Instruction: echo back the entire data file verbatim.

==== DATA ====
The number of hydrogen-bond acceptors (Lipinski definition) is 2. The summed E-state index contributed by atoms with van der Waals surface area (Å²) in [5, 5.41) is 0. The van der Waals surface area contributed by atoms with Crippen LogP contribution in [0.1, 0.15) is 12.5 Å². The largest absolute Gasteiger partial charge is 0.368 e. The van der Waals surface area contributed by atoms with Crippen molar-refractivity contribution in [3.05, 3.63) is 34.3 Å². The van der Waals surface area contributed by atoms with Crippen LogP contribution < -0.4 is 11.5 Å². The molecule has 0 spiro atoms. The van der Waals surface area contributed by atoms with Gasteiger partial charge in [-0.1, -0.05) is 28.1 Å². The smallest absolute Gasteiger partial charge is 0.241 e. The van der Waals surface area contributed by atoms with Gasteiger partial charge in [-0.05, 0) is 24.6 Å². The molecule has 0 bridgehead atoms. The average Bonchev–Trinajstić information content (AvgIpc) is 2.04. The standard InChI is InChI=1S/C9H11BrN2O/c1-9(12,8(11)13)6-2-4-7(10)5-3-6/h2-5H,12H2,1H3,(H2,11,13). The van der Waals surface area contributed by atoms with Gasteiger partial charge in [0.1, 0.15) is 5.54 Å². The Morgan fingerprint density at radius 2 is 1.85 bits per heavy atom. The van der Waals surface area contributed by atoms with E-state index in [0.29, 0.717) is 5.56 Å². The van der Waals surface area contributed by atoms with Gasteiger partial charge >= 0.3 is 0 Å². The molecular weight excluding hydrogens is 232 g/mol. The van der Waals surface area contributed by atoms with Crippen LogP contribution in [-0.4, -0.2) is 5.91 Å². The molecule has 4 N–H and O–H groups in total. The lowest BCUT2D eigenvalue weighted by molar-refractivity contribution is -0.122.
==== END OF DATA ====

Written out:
The number of hydrogen-bond acceptors (Lipinski definition) is 2. The summed E-state index contributed by atoms with van der Waals surface area (Å²) in [5, 5.41) is 0. The van der Waals surface area contributed by atoms with Crippen LogP contribution in [0.1, 0.15) is 12.5 Å². The largest absolute Gasteiger partial charge is 0.368 e. The van der Waals surface area contributed by atoms with Crippen molar-refractivity contribution in [3.05, 3.63) is 34.3 Å². The van der Waals surface area contributed by atoms with Crippen LogP contribution < -0.4 is 11.5 Å². The molecule has 0 spiro atoms. The van der Waals surface area contributed by atoms with Gasteiger partial charge in [-0.1, -0.05) is 28.1 Å². The smallest absolute Gasteiger partial charge is 0.241 e. The van der Waals surface area contributed by atoms with Gasteiger partial charge in [-0.05, 0) is 24.6 Å². The molecule has 0 bridgehead atoms. The average Bonchev–Trinajstić information content (AvgIpc) is 2.04. The standard InChI is InChI=1S/C9H11BrN2O/c1-9(12,8(11)13)6-2-4-7(10)5-3-6/h2-5H,12H2,1H3,(H2,11,13). The van der Waals surface area contributed by atoms with Gasteiger partial charge in [0.1, 0.15) is 5.54 Å². The Morgan fingerprint density at radius 2 is 1.85 bits per heavy atom. The van der Waals surface area contributed by atoms with E-state index in [0.29, 0.717) is 5.56 Å². The van der Waals surface area contributed by atoms with Gasteiger partial charge >= 0.3 is 0 Å². The molecular weight excluding hydrogens is 232 g/mol. The van der Waals surface area contributed by atoms with Crippen LogP contribution in [-0.4, -0.2) is 5.91 Å². The molecule has 4 N–H and O–H groups in total. The lowest BCUT2D eigenvalue weighted by molar-refractivity contribution is -0.122.